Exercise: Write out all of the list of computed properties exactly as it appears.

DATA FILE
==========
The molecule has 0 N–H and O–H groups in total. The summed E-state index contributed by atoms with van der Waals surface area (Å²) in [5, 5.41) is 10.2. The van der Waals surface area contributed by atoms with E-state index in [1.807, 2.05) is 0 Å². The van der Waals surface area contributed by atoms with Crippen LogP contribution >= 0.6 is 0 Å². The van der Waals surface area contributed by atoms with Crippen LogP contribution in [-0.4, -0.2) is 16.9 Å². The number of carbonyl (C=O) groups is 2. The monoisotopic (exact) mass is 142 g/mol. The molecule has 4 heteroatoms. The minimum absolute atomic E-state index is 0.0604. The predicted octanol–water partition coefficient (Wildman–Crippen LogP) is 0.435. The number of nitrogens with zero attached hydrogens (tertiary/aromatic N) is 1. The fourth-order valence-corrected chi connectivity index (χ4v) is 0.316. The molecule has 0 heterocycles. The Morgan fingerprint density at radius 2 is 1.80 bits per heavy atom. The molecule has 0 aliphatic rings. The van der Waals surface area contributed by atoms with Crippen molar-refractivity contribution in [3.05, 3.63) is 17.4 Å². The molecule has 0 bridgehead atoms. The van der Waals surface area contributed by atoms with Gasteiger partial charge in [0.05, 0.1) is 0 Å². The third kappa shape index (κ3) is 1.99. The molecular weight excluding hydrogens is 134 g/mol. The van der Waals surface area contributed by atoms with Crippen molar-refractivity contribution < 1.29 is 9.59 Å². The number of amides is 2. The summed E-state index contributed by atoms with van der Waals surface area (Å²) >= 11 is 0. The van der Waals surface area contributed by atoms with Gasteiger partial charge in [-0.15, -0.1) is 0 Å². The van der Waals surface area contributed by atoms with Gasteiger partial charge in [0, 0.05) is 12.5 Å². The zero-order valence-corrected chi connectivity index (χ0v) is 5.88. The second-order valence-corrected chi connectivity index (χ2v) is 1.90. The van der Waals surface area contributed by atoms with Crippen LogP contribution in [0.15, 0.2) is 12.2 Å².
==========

The molecule has 0 N–H and O–H groups in total. The summed E-state index contributed by atoms with van der Waals surface area (Å²) in [5, 5.41) is 10.2. The van der Waals surface area contributed by atoms with E-state index in [1.807, 2.05) is 0 Å². The van der Waals surface area contributed by atoms with Crippen LogP contribution >= 0.6 is 0 Å². The van der Waals surface area contributed by atoms with Crippen LogP contribution in [-0.4, -0.2) is 16.9 Å². The number of carbonyl (C=O) groups is 2. The monoisotopic (exact) mass is 142 g/mol. The molecule has 4 heteroatoms. The minimum absolute atomic E-state index is 0.0604. The predicted octanol–water partition coefficient (Wildman–Crippen LogP) is 0.435. The number of nitrogens with zero attached hydrogens (tertiary/aromatic N) is 1. The fourth-order valence-corrected chi connectivity index (χ4v) is 0.316. The molecule has 0 heterocycles. The Morgan fingerprint density at radius 2 is 1.80 bits per heavy atom. The molecule has 0 aliphatic rings. The van der Waals surface area contributed by atoms with Crippen molar-refractivity contribution in [3.05, 3.63) is 17.4 Å². The molecule has 0 bridgehead atoms. The van der Waals surface area contributed by atoms with Gasteiger partial charge in [0.05, 0.1) is 0 Å². The third kappa shape index (κ3) is 1.99. The molecular weight excluding hydrogens is 134 g/mol. The van der Waals surface area contributed by atoms with Crippen molar-refractivity contribution < 1.29 is 9.59 Å². The number of amides is 2. The summed E-state index contributed by atoms with van der Waals surface area (Å²) >= 11 is 0. The van der Waals surface area contributed by atoms with Gasteiger partial charge in [-0.15, -0.1) is 0 Å². The van der Waals surface area contributed by atoms with Gasteiger partial charge in [0, 0.05) is 12.5 Å². The zero-order valence-corrected chi connectivity index (χ0v) is 5.88. The second-order valence-corrected chi connectivity index (χ2v) is 1.90. The van der Waals surface area contributed by atoms with Crippen LogP contribution in [0.15, 0.2) is 12.2 Å².